Jersey City School District proposes colossal nearly $1 billion school budget for 2022-23


Jersey City Public Schools officials are proposing a nearly $1 billion spending plan for the 2022-23 school year that could cost the average homeowner nearly $2,400 a year in additional property taxes.

Acting Superintendent Norma Fernandez and Business Administrator Regina Robinson presented a massive $955.6 million budget to the school board during Tuesday’s special meeting. In order to fully fund the budget, the school board would need to increase the school’s tax levy from $278 million to $483.5 million.

“As I present this budget to the board for approval, please keep in mind that the district’s goal is to maintain current programs and invest in our former school buildings that have been neglected for years,” said Fernandez. “The budget presented to you today funds schools in Jersey City Public Schools and charter schools in the city.

“We must provide free education to all residents who wish to attend a public school and we must pay for it.”

None of the school board members commented on the proposed budget at the meeting.

The proposed budget represents an increase of nearly 15% over the $814 million budget passed in May 2021, when taxes were increased by nearly $1,000 per average homeowner. The increase was offset when Jersey City municipal taxes were reduced by about $1,000 for the average homeowner.

Fernandez said 21 schools require roof repairs or complete replacement and 32 schools need new doors. The school district has a total of 49 school buildings, more than half of which were 90 years or so ago.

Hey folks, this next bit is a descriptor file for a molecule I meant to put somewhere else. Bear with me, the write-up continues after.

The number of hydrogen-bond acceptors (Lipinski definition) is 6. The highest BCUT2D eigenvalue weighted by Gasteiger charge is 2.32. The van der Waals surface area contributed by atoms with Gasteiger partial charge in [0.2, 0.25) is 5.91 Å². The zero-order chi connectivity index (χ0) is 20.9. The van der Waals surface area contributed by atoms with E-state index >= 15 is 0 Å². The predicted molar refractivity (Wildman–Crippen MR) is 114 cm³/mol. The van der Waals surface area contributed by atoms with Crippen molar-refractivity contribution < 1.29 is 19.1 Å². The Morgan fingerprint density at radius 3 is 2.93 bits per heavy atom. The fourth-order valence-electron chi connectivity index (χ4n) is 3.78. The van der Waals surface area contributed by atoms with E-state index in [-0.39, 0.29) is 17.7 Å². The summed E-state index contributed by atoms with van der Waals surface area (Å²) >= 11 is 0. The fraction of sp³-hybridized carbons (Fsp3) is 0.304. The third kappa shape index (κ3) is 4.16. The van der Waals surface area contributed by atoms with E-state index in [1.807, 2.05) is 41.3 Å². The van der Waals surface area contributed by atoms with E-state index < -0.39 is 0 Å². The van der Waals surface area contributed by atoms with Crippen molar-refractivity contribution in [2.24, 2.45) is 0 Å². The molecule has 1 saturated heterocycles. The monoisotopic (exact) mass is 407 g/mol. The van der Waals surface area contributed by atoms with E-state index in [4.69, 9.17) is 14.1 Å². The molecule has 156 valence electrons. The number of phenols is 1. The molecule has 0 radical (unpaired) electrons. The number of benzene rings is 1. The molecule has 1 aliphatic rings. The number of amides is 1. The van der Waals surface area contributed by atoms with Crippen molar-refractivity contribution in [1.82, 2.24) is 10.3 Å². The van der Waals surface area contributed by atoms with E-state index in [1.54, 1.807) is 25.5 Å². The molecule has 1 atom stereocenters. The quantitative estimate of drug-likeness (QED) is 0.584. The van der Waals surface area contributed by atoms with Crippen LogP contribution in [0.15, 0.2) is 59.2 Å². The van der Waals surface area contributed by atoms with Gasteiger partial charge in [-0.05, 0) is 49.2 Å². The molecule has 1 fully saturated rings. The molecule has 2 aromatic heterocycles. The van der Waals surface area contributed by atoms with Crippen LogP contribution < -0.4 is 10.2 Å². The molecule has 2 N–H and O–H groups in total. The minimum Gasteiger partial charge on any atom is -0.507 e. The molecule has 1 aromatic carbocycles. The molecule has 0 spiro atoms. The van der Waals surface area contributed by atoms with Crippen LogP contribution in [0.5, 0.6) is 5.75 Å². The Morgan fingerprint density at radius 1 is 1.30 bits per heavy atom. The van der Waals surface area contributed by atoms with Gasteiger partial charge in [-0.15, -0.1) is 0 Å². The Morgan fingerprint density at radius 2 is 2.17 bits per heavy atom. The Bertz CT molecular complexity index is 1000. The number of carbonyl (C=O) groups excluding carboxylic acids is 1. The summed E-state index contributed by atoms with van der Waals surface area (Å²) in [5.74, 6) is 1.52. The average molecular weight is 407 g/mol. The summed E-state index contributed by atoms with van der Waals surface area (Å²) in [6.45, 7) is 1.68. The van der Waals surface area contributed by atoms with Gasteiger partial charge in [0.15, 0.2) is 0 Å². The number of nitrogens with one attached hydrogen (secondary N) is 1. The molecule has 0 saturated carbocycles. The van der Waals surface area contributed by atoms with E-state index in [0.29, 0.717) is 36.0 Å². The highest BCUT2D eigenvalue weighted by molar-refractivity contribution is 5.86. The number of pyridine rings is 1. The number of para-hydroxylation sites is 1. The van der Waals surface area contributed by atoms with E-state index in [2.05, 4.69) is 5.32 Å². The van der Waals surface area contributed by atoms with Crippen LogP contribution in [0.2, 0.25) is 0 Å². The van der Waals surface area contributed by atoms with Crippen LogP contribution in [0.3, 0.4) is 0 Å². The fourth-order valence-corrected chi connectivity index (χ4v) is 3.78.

Property taxes include municipal taxes, county taxes and school taxes. The potential school tax increase is expected to cost taxpayers $2,399 or $200 per month for the average homeowner.

Robinson said the budget shortfall is $184 million in total.

“When we talk about closing the budget gap…we’re going to have to have a conversation beyond tonight in terms of voting on that,” Robinson told the school board.

The Jersey City School District will lose $68.5 million in state aid for the 2022-23 school year. Funding increased from $253.2 million to $184.7 million.

Over the past two years, the school board has had to dramatically increase the school tax levy to help fill the growing budget hole left by the state’s seven-year plan to dramatically cut district funding.

The Jersey City Public School, which educates about 30,000 students, at its peak received $418.7 million in state aid for the 2016-17 school year, but will have seen more than 233, $6 million slashed since 2018. Those cuts were the result of the public school funding plan, S2, approved by lawmakers in 2018, under which Jersey City property owners would have to contribute more and the state less.

The city has taken steps to soften the blow, such as creating a 1% payroll tax and enacting a law that dedicates a portion of tax abatement revenue to the school district. School officials have long complained that the city’s past reliance on tax abatements is costing the district millions.

The school board will host another special virtual meeting on Thursday to further discuss the proposed budget and possibly approve sending it to the county superintendent for review. The meeting will start at 6 p.m.


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